Repositioning the IndieWeb in 2021

In the midst of a re-write of how my site works and in passing conversation in the IndieWeb chat, I think about how to 'show' the IndieWeb as something people can invest in versus a collection of things that people have to implement - potentially from scratch if you're not using languages like PHP, JavaScript or Python. I built a small static site to not only do a bit of a facelift but to also highlight more on what the IndieWeb is aiming to convey to people.

The capture above from the site gives immediate call to actions for people who might fall under a particular interest or action - sharing, connecting and distributing (or posting). I think this is more effective and provides a way to demonstrate each of these 'pillars'. Of course, I didn't make these things up - they're based on the three things listed on the current homepage but re-positioned so your eye can travel to the image, action and then the text. Ideally, this kind of pattern can allow for people to have a reference point to what pulls them in to the IndieWeb (especially if they didn't have a point of reference before).

In a time where the need for people to own their own presence (and feeds, content, etc) online - we have to push the needle on how we're presenting ourselves so we can also feel more comfortable dropping links to parts of the site for people to learn more about. The Wiki is a powerful resource but it seems to fall into the (recently solved) case of the 'multiple-audience, one-platform' content well. It was dense and not terribly easy to follow. Now, with both the separation of content audiences (and the redesign), one can hop between either 'portal' and have points addressed in a specific context. We currently do that with 'brainstorming' for developers or thinking on ideas of how to extend things and with 'examples' to demonstrate how things have been implemented by people (thought this is very prone to link rot - that's discouraged me from working on some solutions).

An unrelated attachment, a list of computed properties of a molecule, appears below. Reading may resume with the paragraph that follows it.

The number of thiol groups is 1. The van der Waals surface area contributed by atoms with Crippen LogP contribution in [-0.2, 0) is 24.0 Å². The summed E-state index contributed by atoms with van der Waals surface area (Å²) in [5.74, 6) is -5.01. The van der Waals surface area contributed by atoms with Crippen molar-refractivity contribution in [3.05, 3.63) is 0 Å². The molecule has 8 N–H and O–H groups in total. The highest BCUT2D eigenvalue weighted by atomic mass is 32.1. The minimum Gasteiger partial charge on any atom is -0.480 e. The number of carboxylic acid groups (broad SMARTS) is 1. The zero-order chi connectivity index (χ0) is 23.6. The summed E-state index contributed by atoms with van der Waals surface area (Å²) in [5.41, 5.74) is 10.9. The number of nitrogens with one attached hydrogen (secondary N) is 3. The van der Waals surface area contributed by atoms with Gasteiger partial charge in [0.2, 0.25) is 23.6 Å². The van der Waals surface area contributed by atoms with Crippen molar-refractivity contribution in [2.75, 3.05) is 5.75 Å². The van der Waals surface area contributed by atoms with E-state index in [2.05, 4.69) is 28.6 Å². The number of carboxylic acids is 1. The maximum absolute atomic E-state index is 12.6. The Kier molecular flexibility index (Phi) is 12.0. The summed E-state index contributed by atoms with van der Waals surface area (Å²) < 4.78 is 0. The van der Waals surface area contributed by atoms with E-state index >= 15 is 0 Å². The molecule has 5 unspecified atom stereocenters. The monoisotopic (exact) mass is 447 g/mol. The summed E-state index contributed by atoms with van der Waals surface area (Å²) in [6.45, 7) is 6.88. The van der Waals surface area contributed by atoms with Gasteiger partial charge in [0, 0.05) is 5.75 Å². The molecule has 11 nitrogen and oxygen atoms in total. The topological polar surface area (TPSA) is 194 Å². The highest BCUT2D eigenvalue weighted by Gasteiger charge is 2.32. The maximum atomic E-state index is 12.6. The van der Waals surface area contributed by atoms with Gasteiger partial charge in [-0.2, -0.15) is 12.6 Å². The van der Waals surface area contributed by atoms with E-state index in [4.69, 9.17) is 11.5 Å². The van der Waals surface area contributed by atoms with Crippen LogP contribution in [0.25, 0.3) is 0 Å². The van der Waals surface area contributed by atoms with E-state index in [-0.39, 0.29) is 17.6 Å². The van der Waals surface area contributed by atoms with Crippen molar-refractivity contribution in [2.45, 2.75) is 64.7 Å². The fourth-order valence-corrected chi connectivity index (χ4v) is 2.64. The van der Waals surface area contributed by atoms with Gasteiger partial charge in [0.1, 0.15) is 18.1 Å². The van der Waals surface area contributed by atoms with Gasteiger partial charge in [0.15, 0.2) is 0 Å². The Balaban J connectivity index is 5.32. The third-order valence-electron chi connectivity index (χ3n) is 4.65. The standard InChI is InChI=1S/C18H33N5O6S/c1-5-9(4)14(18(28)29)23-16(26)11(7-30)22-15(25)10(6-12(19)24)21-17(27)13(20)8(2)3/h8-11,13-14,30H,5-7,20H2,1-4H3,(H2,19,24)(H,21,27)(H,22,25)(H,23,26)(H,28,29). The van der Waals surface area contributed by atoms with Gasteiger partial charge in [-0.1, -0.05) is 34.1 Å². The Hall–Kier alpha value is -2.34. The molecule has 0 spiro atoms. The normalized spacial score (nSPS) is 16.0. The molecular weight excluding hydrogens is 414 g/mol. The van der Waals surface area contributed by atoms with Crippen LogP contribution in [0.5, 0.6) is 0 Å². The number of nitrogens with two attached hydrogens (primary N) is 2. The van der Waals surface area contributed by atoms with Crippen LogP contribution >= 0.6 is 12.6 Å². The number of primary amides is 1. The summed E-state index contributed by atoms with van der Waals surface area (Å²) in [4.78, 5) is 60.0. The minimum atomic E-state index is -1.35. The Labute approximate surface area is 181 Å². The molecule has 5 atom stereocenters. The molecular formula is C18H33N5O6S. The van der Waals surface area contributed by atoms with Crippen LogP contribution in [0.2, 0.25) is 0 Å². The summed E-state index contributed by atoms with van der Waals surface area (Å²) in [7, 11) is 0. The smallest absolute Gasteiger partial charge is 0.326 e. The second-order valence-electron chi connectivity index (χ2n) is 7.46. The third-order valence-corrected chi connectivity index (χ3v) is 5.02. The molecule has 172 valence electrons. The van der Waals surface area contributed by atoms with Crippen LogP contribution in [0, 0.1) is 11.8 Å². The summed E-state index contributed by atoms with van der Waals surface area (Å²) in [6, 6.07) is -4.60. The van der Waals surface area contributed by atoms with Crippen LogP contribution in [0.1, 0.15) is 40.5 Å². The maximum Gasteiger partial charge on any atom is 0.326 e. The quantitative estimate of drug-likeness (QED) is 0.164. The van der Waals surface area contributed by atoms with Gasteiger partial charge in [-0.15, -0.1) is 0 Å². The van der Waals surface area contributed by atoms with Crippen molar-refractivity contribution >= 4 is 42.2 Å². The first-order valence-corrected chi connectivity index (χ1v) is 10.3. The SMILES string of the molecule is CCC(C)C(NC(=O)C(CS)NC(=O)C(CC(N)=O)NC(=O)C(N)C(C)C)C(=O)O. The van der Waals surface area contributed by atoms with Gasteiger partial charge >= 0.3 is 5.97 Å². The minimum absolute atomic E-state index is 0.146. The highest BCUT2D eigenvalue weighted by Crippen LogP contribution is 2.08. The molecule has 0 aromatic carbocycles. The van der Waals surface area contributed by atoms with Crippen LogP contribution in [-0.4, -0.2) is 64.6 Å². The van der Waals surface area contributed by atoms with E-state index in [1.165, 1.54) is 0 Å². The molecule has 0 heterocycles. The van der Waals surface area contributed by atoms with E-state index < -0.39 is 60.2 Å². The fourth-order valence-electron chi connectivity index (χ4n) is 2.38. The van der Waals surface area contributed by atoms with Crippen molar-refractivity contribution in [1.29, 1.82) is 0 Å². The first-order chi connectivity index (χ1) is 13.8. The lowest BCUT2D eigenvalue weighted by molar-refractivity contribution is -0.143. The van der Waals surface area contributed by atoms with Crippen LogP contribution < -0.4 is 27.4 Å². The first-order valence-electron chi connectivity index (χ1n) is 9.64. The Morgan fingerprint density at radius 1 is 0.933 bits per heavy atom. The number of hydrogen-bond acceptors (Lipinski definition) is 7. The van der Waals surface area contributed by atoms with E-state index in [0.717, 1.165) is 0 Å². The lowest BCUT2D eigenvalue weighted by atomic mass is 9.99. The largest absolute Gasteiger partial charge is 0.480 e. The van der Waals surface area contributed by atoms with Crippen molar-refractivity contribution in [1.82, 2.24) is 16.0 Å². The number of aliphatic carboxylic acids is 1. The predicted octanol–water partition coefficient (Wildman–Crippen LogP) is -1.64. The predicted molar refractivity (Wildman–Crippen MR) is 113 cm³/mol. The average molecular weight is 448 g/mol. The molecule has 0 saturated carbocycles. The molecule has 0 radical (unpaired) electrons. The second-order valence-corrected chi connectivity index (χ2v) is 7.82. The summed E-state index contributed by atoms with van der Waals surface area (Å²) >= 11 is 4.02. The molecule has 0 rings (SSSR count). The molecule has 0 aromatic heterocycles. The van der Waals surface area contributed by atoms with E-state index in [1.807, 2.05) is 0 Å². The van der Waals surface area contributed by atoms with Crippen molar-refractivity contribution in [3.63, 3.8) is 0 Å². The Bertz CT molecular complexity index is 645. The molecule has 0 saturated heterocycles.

What exactly am I asking for? It's not necessarily a completely separate site for the IndieWeb that can be used as a portal (or not only that). It'd be to first determine what are some entry-level things that people can do that makes them "IndieWeb" (renting a domain, using Microformats on their site, setting up rel=me to work with other IndieWeb services) and showcasing that on their own page in a manner that's solely meant to explain what it is, how it works (briefly) and then have at most 3 to 5 links to people and/or services that can help you see how this works in the wild. If you wanted to learn how to make a post, I tend to go to /posts, click on "How", get directed to /h-entry, click on "How to Publish" - figure out which of these are applicable and to not click on posts again, click on /note, scroll down a bit and finally be presented a HTML example of how to do this. There's no real way to validate this works without eyeballing it since there's no explicit testing tool that's mentioned but more seasoned members of the space (be it a developer or someone who's been on the space for some time) would have a few ideas. We need to not assume it's us reading these documents - especially when it comes to "How To" sections - and rework how "easy" it is to get started from scratch.

We have (or really need) tooling to keep those references fresh as well. Comparing how we present ourselves in our Wiki versus other communities (even when it comes to alternative social interaction platforms) is important not only for the health of the community but to also insure we can fulfill the notion of being inclusive and approachable to people. I'm hoping this post can serve as a small spark of discussion (and effort) from the community to spend some time less on ourselves and more towards communal building of these resources for people.